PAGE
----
An Excerpt from the Introduction: Making and Knowing
Harold J. Cook, Pamela H. Smith, and Amy R.W. Meyers

It has always been important to speak about the foundations of knowledge. But it is not only a difficult subject, it is sometimes also an unsettling one, for it is not always about the quiet thoughts of sunlit rooms. The ancients knew this well. The goddess Athena, for instance, is best known in the modern world as a symbol of wisdom and science, but to those who encountered her in person, she also commanded in war. Her companion was the owl, a bird both able to see things we cannot and a fierce predator. Because we humans are mainly daytime creatures, we most often notice the owl at moments between light and dark. The wisdom of the owl comes to our minds on the edge of field and wood, at dusk, aware of the movement of wild things before it sets flight to seek out warm-blooded prey, the bird that can see in the darkness. The goddess of wisdom is clearly associated with those moments when the unexpected makes itself known. Sometimes the real world is not at all what we would like it to be, but moves just out of sight, emerging unexpectedly when we approach. Nature can be beautiful as well as fierce. But it is not always kind. And so it was in the early modern world: a great deal of what we might call scientific knowledge arose not from daylight moments of peaceful contemplation but from the edge of darkness, with sword and shield in hand, and eyes wide open.

The combination of war and wisdom embodied by Athena is still found in the associations ordinary people around the world make when they think of science. For instance, Amatav Ghosh tells of a confrontation between himself (originally from India but studying for a degree in Britain) and an Imam from the Egyptian village where he had been living. A conversation they had begun quickly boiled over into a chauvinistic argument about which of their two “civilizations” was better, which caused them each to invoke the matter of superiority more generally, with their voices rising uncontrollably until they choked on their words. He writes that

At that moment, despite the vast gap that lay between us, we understood one another perfectly. We were both traveling, he and I: we were traveling in the West. The only difference was that I had actually been there, in person: I could have told him a great deal about it, seen at first hand, its libraries, its museums, its theaters, but it wouldn’t have mattered. We would have known, both of us, that all that was mere fluff: in the end, for millions and millions of people on the landmasses around us, the West meant only this–science and tanks and guns and bombs. 1

The association between science and the cunning crafting of powerful things, as embodied by Athena and her owl, remains very much alive.

But her wisdom applied to peaceful activities as well. Ordinary people might add to the modern list of Athena’s gifts not only the libraries, museums, and theaters mentioned by Ghosh, but televisions, computers, electrical grids, and antibiotics, clean drinking water, and modern surgery, as well. It is because wisdom arises from activity in the world that Athena combined wisdom not only with war but also with the arts, industry, and even justice: to manufacture things suitable for a goddess took a combination of superb skill and craft, allowing insight into the weighing of actions that made for a balanced view of human activity. The English word craft implies not only ability with hands but understanding of how to accomplish one’s purposes, as in craftiness. The Greek equivalent is “metis” (Μῆτις), meaning something like the knowledge that comes from doing things with purpose, or in a somewhat archaic English, “cunning.” 2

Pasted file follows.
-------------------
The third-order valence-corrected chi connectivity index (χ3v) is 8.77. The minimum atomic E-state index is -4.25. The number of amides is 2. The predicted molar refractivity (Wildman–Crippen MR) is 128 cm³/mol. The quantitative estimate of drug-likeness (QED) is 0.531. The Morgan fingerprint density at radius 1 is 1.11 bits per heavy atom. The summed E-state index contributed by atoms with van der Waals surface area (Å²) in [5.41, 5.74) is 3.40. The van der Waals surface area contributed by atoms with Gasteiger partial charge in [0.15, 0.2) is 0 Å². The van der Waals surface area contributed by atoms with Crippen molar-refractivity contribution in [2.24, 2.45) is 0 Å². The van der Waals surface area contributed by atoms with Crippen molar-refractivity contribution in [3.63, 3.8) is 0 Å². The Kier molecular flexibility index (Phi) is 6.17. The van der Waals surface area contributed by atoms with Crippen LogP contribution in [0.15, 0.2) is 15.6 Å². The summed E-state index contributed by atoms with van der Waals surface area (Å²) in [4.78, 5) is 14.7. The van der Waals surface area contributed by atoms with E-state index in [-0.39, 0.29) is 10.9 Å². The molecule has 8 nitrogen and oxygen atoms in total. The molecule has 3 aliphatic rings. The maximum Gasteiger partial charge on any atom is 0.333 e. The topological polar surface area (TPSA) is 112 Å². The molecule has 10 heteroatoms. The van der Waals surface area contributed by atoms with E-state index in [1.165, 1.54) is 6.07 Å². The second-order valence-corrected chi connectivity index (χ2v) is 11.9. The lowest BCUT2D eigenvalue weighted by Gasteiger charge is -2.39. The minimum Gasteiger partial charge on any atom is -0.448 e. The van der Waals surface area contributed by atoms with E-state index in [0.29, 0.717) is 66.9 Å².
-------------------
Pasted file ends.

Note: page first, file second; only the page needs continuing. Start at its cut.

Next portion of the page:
Twentieth century ideas of science, however, tended strongly not to consider Athena’s attributes in the round, but to emphasize her birth from the head of Zeus. In Greek mythology, Metis was the Titan and goddess of wisdom: when pregnant, Metis’s husband, Zeus, swallowed her to insure that she would not bear a son mightier than himself; inside him Metis set about weaving and smithing for Athena, the daughter she would bear, and these activities caused Zeus agonies so great that he called on his son Hephaestus to split open his skull, from which emerged the full-grown Athena clothed in the robe and helmet made by her mother and carrying the Aegis, the shield that would protect her from sword and arrow. It was a part of this myth, the idea of wisdom emerging fully formed from the head of the chief ruler of the heavens that seemed to apply to science. Relativity Theory seemed to have fully emerged from Einstein’s head rather than from experimentation, and Niels Bohr, Werner Heisenberg and others involved with the Copenhagen interpretation of quantum mechanics also emphasized creative thinking as the foundation for the new physics. That is, the new science of the twentieth century was considered to be “philosophical” at heart, and the history of science therefore a history of concepts, even a branch of the history of philosophy. The philosopher and mathematician Alfred North Whitehead recollected the 1919 lecture at the Royal Society when Arthur Eddington announced the astronomical confirmation of Einstein’s theory, with a portrait of Isaac Newton looking down on the scene while his “great adventure in thought” was replaced by a new one. It marked a watershed in the history of science, Whitehead thought. While earlier science had been marked by the discovery of “brute facts,” what made the new science revolutionary was “this union of passionate interest in the detailed facts with equal devotion to abstract generalisation.” 3 Contemporary scholars such as E.A. Burtt and E.J. Dijksterhuis began to write about the metaphysical foundations of science, 4 while the Institute for Advanced Study was established in Princeton in 1930 with the explicit intention of furthering abstract thought, thus famously making no provision for laboratories for the scientists who worked there. A story still told to new members is that during Einstein’s period of residency at the IAS a reporter asked to see his lab, and he replied, touching his pen to his temple, “here it is young man, here it is.”